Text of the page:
There’s a lot of fresh blood or vacant positions, not just the president. I think that the majority of the executive is either interim or less than a year old. If we thought we didn’t have a lot of direction under Gupta, there’s going to be even less for the time being.

McElroy: What exactly Piper does as interim president is yet to be seen. But given her philosophy when president from 1997-2006, it’s fair to say students who might think we’re going to get a student-friendly, tuition-cutting agenda will be disappointed.

Yonson: I don’t think anyone knows what to make of her. In the student ranks, nobody would have gone to school under her, and even most of the senior staff and faculty wouldn’t have served under her, since it’s been a decade now. I don’t know what to expect, and don’t know whether to expect to either have a big agenda. She’s going in as an interim leader, and going in as a steady hand on the wheel, rather than bring about huge changes in direction to the university.

McElroy: You’re on the ground at UBC more often these days than I. At this point, is there any sense what Gupta will be remembered for, in terms of tangible things that he did? He sort of reversed the athletic review to a certain extent…

Yonson: Which will probably prove to be an unwise move, since the athletic department is now losing a million and a half dollars a year, which is unsustainable for them, and the varsity program is bleeding money and having to be subsidized by the university.

Other than that, there are no huge accomplishments that he’s responsible for that wouldn’t have happened with someone else in the job. There were all sorts of funding announcements and grants announced, but those were probably unrelated to him being in the job.

McElroy: And any big-picture things he had going will be put on pause. You want to give the new person a clean slate.

Yonson: One of the big things that he actually did was put a halt on all capital projects, and some of them have not recovered. That’s something that didn’t move the university forward, and a lot of capital projects of varying priorities are in a holding pattern right now, waiting to see what happens. He’s responsible for that. Instead of things getting built, it’s things a year behind schedule or more.

McElroy: You usually see a little bit external dissent when things like this drop, or hints at least.

Yonson: There were hints on the ground. Externally, no. When someone comes into a job like this, they always have a bit of a honeymoon period, where everyone is on their best behaviour and nice to them, because why not? You don’t have any opinions formed, good or bad, and so you assume the best.

In the last year, certainly I’ve heard from people who are students, staff and faculty who are unhappy with things that had happened.

McElroy: I don’t think he really endeared anyone to him.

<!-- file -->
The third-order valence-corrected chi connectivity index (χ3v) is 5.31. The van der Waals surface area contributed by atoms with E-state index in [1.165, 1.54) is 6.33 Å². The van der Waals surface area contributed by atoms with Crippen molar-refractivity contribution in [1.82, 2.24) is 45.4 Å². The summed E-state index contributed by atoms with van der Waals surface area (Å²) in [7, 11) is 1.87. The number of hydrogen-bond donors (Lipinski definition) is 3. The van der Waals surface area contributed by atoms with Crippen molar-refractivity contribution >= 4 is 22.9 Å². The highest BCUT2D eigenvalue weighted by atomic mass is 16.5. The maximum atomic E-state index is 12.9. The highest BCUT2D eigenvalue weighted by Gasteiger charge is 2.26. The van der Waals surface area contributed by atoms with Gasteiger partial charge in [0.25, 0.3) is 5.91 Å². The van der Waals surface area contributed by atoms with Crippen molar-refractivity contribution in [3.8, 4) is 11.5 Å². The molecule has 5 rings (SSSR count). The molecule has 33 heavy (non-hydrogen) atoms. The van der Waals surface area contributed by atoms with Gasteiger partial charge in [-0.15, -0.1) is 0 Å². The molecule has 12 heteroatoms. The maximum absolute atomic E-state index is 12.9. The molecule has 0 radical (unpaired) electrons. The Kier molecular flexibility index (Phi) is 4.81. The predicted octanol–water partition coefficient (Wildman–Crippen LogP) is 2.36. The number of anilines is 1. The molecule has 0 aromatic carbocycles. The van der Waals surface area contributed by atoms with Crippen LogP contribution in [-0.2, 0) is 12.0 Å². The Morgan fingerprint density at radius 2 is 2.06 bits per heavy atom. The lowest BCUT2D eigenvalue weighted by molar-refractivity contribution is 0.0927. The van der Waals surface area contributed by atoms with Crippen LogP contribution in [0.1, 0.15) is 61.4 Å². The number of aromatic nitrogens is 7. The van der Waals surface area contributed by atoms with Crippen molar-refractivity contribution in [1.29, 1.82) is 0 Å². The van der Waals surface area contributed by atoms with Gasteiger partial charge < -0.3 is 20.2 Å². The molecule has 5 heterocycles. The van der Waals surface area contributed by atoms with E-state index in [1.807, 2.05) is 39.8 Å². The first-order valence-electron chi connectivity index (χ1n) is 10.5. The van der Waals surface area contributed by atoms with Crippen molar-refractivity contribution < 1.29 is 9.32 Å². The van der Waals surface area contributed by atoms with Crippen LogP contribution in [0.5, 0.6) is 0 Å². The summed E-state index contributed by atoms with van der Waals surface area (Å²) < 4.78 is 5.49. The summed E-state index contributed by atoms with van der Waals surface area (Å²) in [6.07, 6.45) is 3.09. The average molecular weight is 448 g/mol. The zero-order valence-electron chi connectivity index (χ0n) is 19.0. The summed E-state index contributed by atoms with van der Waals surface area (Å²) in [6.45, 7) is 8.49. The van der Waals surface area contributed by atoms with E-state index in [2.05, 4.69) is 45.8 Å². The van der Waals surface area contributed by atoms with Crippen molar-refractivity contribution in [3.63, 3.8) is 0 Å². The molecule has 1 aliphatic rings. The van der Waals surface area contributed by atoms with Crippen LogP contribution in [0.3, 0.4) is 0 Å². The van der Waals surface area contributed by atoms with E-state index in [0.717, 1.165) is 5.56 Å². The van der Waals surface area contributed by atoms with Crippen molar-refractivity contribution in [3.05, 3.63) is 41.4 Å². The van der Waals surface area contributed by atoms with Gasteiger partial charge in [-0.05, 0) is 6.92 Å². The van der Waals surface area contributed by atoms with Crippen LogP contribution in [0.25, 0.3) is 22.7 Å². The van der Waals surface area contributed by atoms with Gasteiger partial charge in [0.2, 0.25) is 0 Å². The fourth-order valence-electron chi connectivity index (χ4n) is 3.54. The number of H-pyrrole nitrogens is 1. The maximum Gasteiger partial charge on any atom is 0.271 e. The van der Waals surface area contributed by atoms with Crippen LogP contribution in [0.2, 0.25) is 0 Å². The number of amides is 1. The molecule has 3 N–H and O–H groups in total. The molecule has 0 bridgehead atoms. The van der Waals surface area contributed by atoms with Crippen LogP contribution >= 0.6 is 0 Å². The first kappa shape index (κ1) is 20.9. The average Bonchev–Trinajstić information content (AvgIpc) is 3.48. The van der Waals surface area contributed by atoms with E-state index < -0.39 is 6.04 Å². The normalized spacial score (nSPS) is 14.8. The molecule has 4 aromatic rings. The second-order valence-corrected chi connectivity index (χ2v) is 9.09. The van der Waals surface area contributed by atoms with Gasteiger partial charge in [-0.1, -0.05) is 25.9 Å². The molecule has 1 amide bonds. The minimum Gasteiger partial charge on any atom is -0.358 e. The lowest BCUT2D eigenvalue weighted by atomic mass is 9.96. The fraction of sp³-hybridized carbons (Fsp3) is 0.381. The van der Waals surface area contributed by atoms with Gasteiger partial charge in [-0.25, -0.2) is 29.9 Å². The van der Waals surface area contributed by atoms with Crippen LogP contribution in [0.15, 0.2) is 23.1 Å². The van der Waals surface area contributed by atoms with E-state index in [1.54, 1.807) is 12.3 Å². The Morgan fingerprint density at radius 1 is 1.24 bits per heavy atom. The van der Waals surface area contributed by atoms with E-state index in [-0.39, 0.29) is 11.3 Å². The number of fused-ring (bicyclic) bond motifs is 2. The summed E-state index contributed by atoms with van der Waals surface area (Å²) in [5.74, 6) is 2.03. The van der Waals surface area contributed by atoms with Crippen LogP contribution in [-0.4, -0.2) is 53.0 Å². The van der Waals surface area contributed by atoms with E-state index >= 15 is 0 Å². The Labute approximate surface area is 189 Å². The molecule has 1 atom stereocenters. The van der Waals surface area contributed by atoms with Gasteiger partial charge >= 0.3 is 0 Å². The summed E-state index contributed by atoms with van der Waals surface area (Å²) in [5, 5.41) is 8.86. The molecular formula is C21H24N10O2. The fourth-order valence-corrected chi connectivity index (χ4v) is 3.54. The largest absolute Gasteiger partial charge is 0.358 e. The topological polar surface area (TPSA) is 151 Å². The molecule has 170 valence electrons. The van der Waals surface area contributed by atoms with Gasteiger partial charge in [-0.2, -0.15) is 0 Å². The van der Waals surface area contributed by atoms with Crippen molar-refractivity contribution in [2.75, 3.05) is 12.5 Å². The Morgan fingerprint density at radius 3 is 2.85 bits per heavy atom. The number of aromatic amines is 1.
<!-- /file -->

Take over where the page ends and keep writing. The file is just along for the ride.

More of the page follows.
Yonson: Yeah. And it seems cliched to do the charm offensive, where you go and meet with everyone…

McElroy: Which is what Toope did…

Yonson: But he didn’t really do that. And I think that hurt him too. He didn’t endear himself because he didn’t try to endear himself. He kind of went off and did his own thing and didn’t really talk to anyone, and kind of shut himself off from the rest of the university. So once the honeymoon period was over, he hadn’t built any goodwill that he needed to to have allies or be well thought of.

On the staff side, there were many layoffs in the last year. On the faculty side, he got rid of a provost who was very generous to the faculties, and replaced the Provost with an interim person who will probably take a much harder line. He picked some fights with some faculties with how much funding they were getting and how they were spending their money, whereas previously they got to run their faculties as a fiefdom: if they ran a balanced budget they could spend it however they wanted.

So yeah, instead of getting allies he picked some fights that maybe needed to be fought. But he tried to spend political capital that he didn’t have and needed to build up. You need to build up your political capital in order to spend it, and he tried to…

McElroy: I think he assumed he already had it.

Yonson: He assumed that a lot of it came with the job. That’s not the case. And the other thing is, there was a board meeting this morning. If Gupta had truly resigned under his own steam, I think that’s something that could have been worked out without needing to convene all board members, who are very busy and important people, supposedly.

McElroy: This was an unscheduled board meeting.

Yonson: Yes.

McElroy: I can count on one had the number of those in the last ten years.

Yonson: That they tell you about.


So what happens next?

Let’s look at history. UBC has had two presidents resign in the past. When Kenneth Hare resigned in 1969, it was largely due to student unrest and Hare realizing he didn’t have the stomach for the job. The university responded by appointing the beloved, grandfatherly, Walter Gage, who had been at the university since almost its inception. He ran UBC for five years in a nondescript but competent fashion.

In 1985, it was David Pedersen who suddenly resigned, protesting mass cuts being made to the university’s budget by the provincial government of the day. The university responded by appointing U of T administrator and former NASA physicist David Strangway. He led UBC on a bold reinvention that led to the UBC of today—an internationalized, graduate-focused, research-focused, university.

Today’s resignation is different than those two. But the question going forward is the same. How does UBC’s board respond? And after a year of upheaval, is it to stay the course, or try and chart (another) new direction?

It’s a board of governors with financial executives and political appointees and others that, with just a couple exceptions, haven’t spoken publicly about university matters. It’s a provincial government that has put much more attention on colleges and trade schools than the institution they give over $500 million every year.

No one yet knows what they’ll do. And nobody knows yet why Gupta left suddenly today.

Should be a fun few months.

(For additional thoughts I had a day later, click here)